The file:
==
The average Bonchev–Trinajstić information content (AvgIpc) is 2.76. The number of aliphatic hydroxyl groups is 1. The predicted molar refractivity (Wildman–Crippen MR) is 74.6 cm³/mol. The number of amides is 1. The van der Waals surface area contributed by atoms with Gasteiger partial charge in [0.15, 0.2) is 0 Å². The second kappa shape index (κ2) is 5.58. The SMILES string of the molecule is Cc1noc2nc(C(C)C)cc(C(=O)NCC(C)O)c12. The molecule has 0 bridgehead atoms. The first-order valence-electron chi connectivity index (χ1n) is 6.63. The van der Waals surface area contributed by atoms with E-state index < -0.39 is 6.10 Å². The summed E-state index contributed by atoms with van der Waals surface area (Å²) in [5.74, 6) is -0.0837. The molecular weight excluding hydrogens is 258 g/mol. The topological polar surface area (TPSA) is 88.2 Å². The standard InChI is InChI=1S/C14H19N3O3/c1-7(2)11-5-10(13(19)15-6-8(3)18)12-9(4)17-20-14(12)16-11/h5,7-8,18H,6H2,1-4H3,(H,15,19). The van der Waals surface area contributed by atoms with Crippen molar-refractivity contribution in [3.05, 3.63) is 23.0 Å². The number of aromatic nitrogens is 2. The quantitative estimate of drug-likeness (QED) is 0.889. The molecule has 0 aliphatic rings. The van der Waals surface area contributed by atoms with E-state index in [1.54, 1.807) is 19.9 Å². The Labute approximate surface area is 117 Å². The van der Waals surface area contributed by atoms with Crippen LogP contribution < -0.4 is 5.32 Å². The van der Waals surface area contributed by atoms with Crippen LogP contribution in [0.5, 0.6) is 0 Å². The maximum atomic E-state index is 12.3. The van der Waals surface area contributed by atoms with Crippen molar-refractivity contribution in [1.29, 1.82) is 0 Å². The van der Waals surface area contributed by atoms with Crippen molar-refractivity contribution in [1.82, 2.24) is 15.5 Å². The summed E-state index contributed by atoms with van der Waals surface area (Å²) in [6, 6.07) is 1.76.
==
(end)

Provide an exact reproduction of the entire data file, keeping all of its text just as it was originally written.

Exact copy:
The average Bonchev–Trinajstić information content (AvgIpc) is 2.76. The number of aliphatic hydroxyl groups is 1. The predicted molar refractivity (Wildman–Crippen MR) is 74.6 cm³/mol. The number of amides is 1. The van der Waals surface area contributed by atoms with Gasteiger partial charge in [0.15, 0.2) is 0 Å². The second kappa shape index (κ2) is 5.58. The SMILES string of the molecule is Cc1noc2nc(C(C)C)cc(C(=O)NCC(C)O)c12. The molecule has 0 bridgehead atoms. The first-order valence-electron chi connectivity index (χ1n) is 6.63. The van der Waals surface area contributed by atoms with E-state index < -0.39 is 6.10 Å². The summed E-state index contributed by atoms with van der Waals surface area (Å²) in [5.74, 6) is -0.0837. The molecular weight excluding hydrogens is 258 g/mol. The topological polar surface area (TPSA) is 88.2 Å². The standard InChI is InChI=1S/C14H19N3O3/c1-7(2)11-5-10(13(19)15-6-8(3)18)12-9(4)17-20-14(12)16-11/h5,7-8,18H,6H2,1-4H3,(H,15,19). The van der Waals surface area contributed by atoms with Crippen molar-refractivity contribution in [3.05, 3.63) is 23.0 Å². The number of aromatic nitrogens is 2. The quantitative estimate of drug-likeness (QED) is 0.889. The molecule has 0 aliphatic rings. The van der Waals surface area contributed by atoms with E-state index in [1.54, 1.807) is 19.9 Å². The Labute approximate surface area is 117 Å². The van der Waals surface area contributed by atoms with Crippen LogP contribution < -0.4 is 5.32 Å². The van der Waals surface area contributed by atoms with Crippen LogP contribution in [0.5, 0.6) is 0 Å². The maximum atomic E-state index is 12.3. The van der Waals surface area contributed by atoms with Crippen molar-refractivity contribution in [1.29, 1.82) is 0 Å². The van der Waals surface area contributed by atoms with Crippen molar-refractivity contribution in [1.82, 2.24) is 15.5 Å². The summed E-state index contributed by atoms with van der Waals surface area (Å²) in [6, 6.07) is 1.76.